Old 06-02-2019, 07:38 AM   #49
carlito386
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Quote:
Originally Posted by ondoho View Post
The Ghostery add-on protects users. But it does not get paid for doing this.
Of its 19 million users, 8 million have chosen to have their data used by 'website operators' and 'ad companies'.

For 'website operators', Ghostery helps them find out which unknown companies are leeching info from their site.
For 'ad companies', Ghostery shows which is the most popular tracking code on the net.

This does NOT mean Ghostery is doing anything bad for the ordinary user.
It means Ghostery stops companies from tracking your browsing habits. It gives you this privacy for FREE.
But Ghostery also uses the add-on to provide useful info to companies. It does this for money.
And the user can even opt-out of any of his data being used.

Add-ons need to survive by earning money.
They're not like linux distros where they're supported by volunteers and donations.
As long as the profit-making add-on is trustworthy - then there is nothing to worry about.
Your link shows Ghostery add-on is speaking honestly, is involved in giving free privacy and is able to do that by having a workable business model.

Ghostery is no longer owned by Evidon as stated by your link dated 2013!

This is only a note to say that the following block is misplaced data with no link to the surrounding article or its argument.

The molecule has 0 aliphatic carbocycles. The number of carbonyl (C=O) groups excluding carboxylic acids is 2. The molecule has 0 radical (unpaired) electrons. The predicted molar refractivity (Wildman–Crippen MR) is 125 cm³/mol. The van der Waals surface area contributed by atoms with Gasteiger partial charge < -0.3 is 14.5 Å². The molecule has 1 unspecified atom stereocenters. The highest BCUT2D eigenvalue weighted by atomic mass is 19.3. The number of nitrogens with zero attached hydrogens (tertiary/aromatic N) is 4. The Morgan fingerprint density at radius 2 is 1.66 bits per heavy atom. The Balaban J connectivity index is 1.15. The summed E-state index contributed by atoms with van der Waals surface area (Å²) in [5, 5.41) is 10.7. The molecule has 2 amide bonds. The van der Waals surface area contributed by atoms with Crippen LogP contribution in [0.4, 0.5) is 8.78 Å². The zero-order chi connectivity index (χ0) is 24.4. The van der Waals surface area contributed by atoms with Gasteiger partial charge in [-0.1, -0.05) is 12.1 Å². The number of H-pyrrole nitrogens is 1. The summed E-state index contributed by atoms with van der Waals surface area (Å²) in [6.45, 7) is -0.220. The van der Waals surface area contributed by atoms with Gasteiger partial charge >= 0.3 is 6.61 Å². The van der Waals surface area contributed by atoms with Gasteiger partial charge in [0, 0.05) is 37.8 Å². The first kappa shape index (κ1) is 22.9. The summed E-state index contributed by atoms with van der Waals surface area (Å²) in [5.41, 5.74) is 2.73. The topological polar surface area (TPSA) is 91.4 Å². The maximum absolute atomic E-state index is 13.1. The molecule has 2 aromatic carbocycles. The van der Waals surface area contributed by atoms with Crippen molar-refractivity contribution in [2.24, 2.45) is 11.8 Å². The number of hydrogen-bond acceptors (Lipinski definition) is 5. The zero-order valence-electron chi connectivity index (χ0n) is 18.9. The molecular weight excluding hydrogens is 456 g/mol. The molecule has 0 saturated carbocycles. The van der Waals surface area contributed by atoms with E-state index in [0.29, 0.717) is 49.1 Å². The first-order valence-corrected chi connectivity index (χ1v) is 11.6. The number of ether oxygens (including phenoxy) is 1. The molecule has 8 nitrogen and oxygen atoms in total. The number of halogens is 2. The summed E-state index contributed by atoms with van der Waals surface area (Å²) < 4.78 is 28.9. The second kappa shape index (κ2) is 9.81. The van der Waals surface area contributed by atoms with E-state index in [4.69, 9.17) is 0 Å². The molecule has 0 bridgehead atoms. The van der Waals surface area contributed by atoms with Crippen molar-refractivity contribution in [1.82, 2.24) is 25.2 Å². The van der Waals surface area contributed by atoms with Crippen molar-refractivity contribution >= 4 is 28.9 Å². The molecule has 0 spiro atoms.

It's owned by the German privacy-minded web-browser Cliqz.


You have simply provided a link to a Wikipedia page.
What is your point?
You cannot simply expect members to interpret articles for you.

Quote:
please do not misquote wikipedia.
nowhere in that whole article does it say that those are the same - and rightly so, they aren't.
The Wikipedia page for uBlock Origin says:
Code:
Development started forking from the codebase of HTTP Switchboard along with another blocking extension called uMatrix
Both uBlock Origin and uMatrix are forks of Switchboard. So are they really so different?
Both add-ons have been written by the same guy.
uBlock Origin is an ad blocker. uMatrix is the same thing - but it makes you feel you're more clever.

At the end of the day, web-browsers and add-ons can be played with like apps on a smartphone.
But a trusted paid VPN is the most effective method of obtaining privacy.
 
Old 06-02-2019, 07:47 AM   #50
carlito386